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Venerable food brokerage firm navigates supply issues, succession plan

Food industry brokers are caught between logistically challenged manufacturers and retailers dealing with shortages that drive up prices. One area firm finds its place in the middle.

  • By Brian Hartz
  • | 12:30 p.m. December 9, 2021
  • | 2 Free Articles Remaining!
Mark Wemple. Cammie Chatterton and her son Chris own and operate Tampa-based Bay Food Brokerage.
Mark Wemple. Cammie Chatterton and her son Chris own and operate Tampa-based Bay Food Brokerage.
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As pandemic-driven supply-chain issues plague the economy, little-known “middleman” companies have taken on newfound importance. One such firm, Bay Food Brokerage, is headquartered in Tampa — and though you’ve likely never heard of it before, you’ve benefited from its relationships with grocers such as Winn-Dixie, Publix and Harris Teeter.

Founded in 1993 by Cammie Chatterton, 58, Bay Food Brokerage is now jointly owned and operated by Cammie and her 34-year-old son, Chris Chatterton, who’s in line to become president and CEO in four years, when Cammie retires. Chris, the firm’s vice president of operations, graduated from the prestigious Wharton School at the University of Pennsylvania, interned at Raymond James Financial and seemed destined for a career in finance before joining the family business.

‘People don't realize that almost all the products in a supermarket have a broker behind them.’ Chris Chatterton, vice president of operations at Bay Food Brokerage

“I wanted to be a difference maker,” Chris says, “but I also wanted my mom to be as successful as possible. So I asked to come into the business, which is something I thought I would never do. It was not part of the plan.”

A global pandemic was not part of the plan, either, and the food manufacturers represented by companies like Bay Food Brokerage have suffered from rising transportation costs, labor shortages and higher prices for raw materials and packaging. That translates into higher prices for consumers at the grocery store.

“Is our food system broken?” Cammie asks. “It is not. If it were broken, you wouldn’t be able to find any products on the shelf. Is it bent? Yes, it is — no doubt about it.”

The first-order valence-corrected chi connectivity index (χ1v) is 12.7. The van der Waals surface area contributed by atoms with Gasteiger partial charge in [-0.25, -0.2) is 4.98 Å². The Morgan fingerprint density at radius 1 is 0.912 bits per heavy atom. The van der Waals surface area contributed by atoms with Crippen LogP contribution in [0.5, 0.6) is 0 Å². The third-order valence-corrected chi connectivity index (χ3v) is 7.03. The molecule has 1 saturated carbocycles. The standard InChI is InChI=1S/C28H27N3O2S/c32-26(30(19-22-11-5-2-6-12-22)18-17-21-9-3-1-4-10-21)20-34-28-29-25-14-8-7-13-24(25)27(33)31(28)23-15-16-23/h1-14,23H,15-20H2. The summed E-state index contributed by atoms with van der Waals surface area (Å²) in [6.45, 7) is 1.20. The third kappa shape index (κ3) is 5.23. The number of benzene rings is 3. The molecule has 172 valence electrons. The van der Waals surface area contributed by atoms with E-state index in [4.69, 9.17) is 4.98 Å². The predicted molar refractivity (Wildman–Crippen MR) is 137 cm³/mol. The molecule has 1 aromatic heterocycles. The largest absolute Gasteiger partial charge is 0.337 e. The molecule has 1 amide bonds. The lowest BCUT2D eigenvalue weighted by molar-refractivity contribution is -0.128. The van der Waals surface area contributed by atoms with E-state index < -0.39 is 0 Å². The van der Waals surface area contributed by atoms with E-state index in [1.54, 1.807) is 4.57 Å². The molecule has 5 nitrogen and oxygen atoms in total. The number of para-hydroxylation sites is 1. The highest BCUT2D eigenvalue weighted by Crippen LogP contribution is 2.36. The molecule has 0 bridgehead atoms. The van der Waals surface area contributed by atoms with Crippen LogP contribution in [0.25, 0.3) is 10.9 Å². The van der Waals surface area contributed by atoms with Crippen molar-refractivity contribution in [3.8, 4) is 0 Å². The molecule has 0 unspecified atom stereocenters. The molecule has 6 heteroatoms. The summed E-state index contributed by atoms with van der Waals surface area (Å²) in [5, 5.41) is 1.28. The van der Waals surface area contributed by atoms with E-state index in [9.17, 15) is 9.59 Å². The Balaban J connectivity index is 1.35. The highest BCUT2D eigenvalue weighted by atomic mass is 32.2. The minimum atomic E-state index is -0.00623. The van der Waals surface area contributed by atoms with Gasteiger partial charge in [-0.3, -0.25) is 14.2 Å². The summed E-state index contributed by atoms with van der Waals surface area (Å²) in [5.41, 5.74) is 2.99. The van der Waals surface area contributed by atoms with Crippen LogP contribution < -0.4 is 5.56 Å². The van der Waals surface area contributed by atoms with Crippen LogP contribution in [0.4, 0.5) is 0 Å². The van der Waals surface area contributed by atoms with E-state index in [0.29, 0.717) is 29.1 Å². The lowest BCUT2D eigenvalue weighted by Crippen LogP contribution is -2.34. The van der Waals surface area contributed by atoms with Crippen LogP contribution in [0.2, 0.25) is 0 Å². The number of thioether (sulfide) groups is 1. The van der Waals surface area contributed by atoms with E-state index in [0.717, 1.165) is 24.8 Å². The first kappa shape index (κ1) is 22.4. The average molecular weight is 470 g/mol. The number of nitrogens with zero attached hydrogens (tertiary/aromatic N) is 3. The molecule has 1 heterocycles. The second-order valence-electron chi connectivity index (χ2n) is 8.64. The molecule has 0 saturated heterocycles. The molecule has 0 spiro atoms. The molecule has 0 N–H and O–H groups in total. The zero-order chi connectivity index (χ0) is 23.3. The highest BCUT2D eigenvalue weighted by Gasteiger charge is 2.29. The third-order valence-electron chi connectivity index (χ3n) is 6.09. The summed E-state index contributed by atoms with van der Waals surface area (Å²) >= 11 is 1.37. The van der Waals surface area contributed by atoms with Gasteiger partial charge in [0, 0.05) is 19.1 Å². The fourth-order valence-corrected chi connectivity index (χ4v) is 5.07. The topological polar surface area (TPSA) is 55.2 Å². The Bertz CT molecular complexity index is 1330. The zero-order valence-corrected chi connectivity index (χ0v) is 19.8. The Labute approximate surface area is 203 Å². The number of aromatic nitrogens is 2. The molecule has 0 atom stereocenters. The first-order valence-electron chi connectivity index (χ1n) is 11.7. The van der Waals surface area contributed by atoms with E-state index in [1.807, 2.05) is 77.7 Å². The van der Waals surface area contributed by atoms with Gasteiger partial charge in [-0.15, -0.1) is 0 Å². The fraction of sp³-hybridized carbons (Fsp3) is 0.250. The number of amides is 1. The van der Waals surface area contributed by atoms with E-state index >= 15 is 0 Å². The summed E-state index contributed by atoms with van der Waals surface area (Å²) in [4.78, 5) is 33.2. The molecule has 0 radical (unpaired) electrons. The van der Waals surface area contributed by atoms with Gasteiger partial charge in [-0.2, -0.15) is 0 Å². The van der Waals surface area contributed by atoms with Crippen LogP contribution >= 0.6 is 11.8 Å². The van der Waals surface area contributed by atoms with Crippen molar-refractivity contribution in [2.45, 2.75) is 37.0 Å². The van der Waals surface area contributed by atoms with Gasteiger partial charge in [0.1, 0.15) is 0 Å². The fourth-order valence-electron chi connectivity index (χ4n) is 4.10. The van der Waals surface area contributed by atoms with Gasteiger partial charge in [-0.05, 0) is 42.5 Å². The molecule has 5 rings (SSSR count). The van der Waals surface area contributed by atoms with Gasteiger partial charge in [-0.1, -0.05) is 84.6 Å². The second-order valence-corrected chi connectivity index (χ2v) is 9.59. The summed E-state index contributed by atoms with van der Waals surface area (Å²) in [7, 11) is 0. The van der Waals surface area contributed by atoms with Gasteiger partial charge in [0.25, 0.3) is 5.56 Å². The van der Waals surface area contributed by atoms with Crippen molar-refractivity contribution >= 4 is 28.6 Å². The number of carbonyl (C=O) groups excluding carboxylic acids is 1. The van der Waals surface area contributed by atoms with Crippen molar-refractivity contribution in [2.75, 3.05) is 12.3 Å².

That bend presents significant hurdles for food brokers, where some, such as Bay Food Brokerage, have had contracts canceled by cost-conscious manufacturers seeking to save money by trying to deal directly with retailers. In response, food brokers have made some pronounced shifts. 

First and foremost, say the Chattertons, a crisis can be a time to show your true value to clients.

“We have a full team in the field,” Chris says. “That not only helps out the manufacturer by rotating and making sure products are on the shelf, but it also helps the retailer out because every day they are challenged from a labor standpoint.”

In addition, with 47 employees spread across its Tampa headquarters, working from home across the U.S. Southeast and a satellite office in Charlotte, North Carolina, Bay Food Brokerage runs a lean and nimble operation that can quickly respond to the needs of both manufactures and retailers.

“From a manufacturer’s standpoint, the biggest reason you would use a broker is the fact that we already have a team in place to cover the geographic area that you would want,” Chris says. “From a retailer’s standpoint, it streamlines their communication. We have so many [product] lines that we represent. People don't realize that almost all the products in a supermarket have a broker behind them. So it's easier for a buyer to pick up the phone and call us. He can get through a lot of his business on one phone call.”

Bay Food Brokerage, in its early days, dealt only in perishable food categories — meat, dairy, bakery, etc. For Cammie, that was a time of isolation and self-doubt, as the industry was almost exclusively made up of men.

“Our attorney at the time did a search and he could not find any other perishable food broker in the entire country owned by a woman,” she says. “It was hard. A couple of other women came along after me, but they worked for other people. They didn’t own a company. Hopefully what we endured helps women today.”

Recently, Cammie and Chris expanded the firm into the consumer packaged goods sector —the nonperishable items in the center of the grocery store. That turned out to be a shrewd, prescient move, given the huge demand for such products during the pandemic. It helped propel the company’s revenue from $5.48 million in 2019 to $6.93 million in 2020, up 26.4%.

“We’ll be close to $8 million this year,” Cammie says, “and we expect to be over $9 million, maybe $10 million, next year. We’ve had double-digit growth every year, except for one year, and that was single-digit growth. We’ve never not had a growth year.”

Soon enough, it will fall to Chris to keep the Bay Food Brokerage engine humming along. But Cammie doesn’t plan to ride off into the sunset — the company’s succession plan calls for her to stay on as a consultant for 10 years.

“They might have to turn off my email,” she says with a laugh.


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